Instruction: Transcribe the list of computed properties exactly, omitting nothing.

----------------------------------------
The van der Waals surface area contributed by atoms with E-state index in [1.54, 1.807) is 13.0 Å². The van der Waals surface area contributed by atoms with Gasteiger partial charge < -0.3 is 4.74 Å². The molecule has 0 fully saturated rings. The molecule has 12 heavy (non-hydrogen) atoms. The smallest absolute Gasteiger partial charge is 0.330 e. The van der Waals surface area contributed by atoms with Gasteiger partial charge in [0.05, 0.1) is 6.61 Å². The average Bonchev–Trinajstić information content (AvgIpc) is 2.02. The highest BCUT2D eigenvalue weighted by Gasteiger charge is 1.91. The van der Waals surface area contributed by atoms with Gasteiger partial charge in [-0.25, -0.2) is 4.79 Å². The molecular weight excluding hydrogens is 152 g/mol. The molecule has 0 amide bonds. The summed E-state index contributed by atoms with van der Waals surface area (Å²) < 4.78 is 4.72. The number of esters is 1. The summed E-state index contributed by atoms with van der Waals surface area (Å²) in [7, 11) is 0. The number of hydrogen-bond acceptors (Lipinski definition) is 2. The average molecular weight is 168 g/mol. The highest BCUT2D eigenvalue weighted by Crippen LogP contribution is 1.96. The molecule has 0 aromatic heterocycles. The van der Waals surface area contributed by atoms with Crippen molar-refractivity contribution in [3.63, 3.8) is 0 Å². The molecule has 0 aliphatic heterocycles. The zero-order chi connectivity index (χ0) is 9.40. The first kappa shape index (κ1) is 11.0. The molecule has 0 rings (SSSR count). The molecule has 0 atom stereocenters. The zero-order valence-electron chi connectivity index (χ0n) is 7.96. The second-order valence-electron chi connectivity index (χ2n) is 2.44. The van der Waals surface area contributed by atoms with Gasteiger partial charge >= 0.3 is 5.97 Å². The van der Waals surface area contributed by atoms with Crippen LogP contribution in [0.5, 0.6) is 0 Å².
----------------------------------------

The van der Waals surface area contributed by atoms with E-state index in [1.54, 1.807) is 13.0 Å². The van der Waals surface area contributed by atoms with Gasteiger partial charge < -0.3 is 4.74 Å². The molecule has 0 fully saturated rings. The molecule has 12 heavy (non-hydrogen) atoms. The smallest absolute Gasteiger partial charge is 0.330 e. The van der Waals surface area contributed by atoms with Gasteiger partial charge in [0.05, 0.1) is 6.61 Å². The average Bonchev–Trinajstić information content (AvgIpc) is 2.02. The highest BCUT2D eigenvalue weighted by Gasteiger charge is 1.91. The van der Waals surface area contributed by atoms with Gasteiger partial charge in [-0.25, -0.2) is 4.79 Å². The molecular weight excluding hydrogens is 152 g/mol. The molecule has 0 amide bonds. The summed E-state index contributed by atoms with van der Waals surface area (Å²) < 4.78 is 4.72. The number of esters is 1. The summed E-state index contributed by atoms with van der Waals surface area (Å²) in [7, 11) is 0. The number of hydrogen-bond acceptors (Lipinski definition) is 2. The average molecular weight is 168 g/mol. The highest BCUT2D eigenvalue weighted by Crippen LogP contribution is 1.96. The molecule has 0 aromatic heterocycles. The van der Waals surface area contributed by atoms with Crippen molar-refractivity contribution in [3.63, 3.8) is 0 Å². The molecule has 0 aliphatic heterocycles. The zero-order chi connectivity index (χ0) is 9.40. The first kappa shape index (κ1) is 11.0. The molecule has 0 rings (SSSR count). The molecule has 0 atom stereocenters. The zero-order valence-electron chi connectivity index (χ0n) is 7.96. The second-order valence-electron chi connectivity index (χ2n) is 2.44. The van der Waals surface area contributed by atoms with Gasteiger partial charge >= 0.3 is 5.97 Å². The van der Waals surface area contributed by atoms with Crippen LogP contribution in [0.5, 0.6) is 0 Å².